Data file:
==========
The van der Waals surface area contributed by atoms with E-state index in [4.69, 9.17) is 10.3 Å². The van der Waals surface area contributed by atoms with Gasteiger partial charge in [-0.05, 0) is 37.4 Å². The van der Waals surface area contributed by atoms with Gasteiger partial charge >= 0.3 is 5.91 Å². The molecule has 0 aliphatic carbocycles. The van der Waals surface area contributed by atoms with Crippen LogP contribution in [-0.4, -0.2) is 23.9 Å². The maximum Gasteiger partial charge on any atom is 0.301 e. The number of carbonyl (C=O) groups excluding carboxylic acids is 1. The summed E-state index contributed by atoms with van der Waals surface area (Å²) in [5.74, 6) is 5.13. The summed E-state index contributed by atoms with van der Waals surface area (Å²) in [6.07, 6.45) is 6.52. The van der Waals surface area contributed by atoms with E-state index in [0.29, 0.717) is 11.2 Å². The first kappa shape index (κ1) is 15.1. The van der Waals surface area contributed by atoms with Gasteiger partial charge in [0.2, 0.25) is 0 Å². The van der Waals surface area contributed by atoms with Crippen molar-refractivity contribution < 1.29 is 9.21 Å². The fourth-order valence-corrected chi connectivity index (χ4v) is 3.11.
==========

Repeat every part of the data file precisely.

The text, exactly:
The van der Waals surface area contributed by atoms with E-state index in [4.69, 9.17) is 10.3 Å². The van der Waals surface area contributed by atoms with Gasteiger partial charge in [-0.05, 0) is 37.4 Å². The van der Waals surface area contributed by atoms with Gasteiger partial charge >= 0.3 is 5.91 Å². The molecule has 0 aliphatic carbocycles. The van der Waals surface area contributed by atoms with Crippen LogP contribution in [-0.4, -0.2) is 23.9 Å². The maximum Gasteiger partial charge on any atom is 0.301 e. The number of carbonyl (C=O) groups excluding carboxylic acids is 1. The summed E-state index contributed by atoms with van der Waals surface area (Å²) in [5.74, 6) is 5.13. The summed E-state index contributed by atoms with van der Waals surface area (Å²) in [6.07, 6.45) is 6.52. The van der Waals surface area contributed by atoms with E-state index in [0.29, 0.717) is 11.2 Å². The first kappa shape index (κ1) is 15.1. The van der Waals surface area contributed by atoms with Gasteiger partial charge in [0.2, 0.25) is 0 Å². The van der Waals surface area contributed by atoms with Crippen molar-refractivity contribution < 1.29 is 9.21 Å². The fourth-order valence-corrected chi connectivity index (χ4v) is 3.11.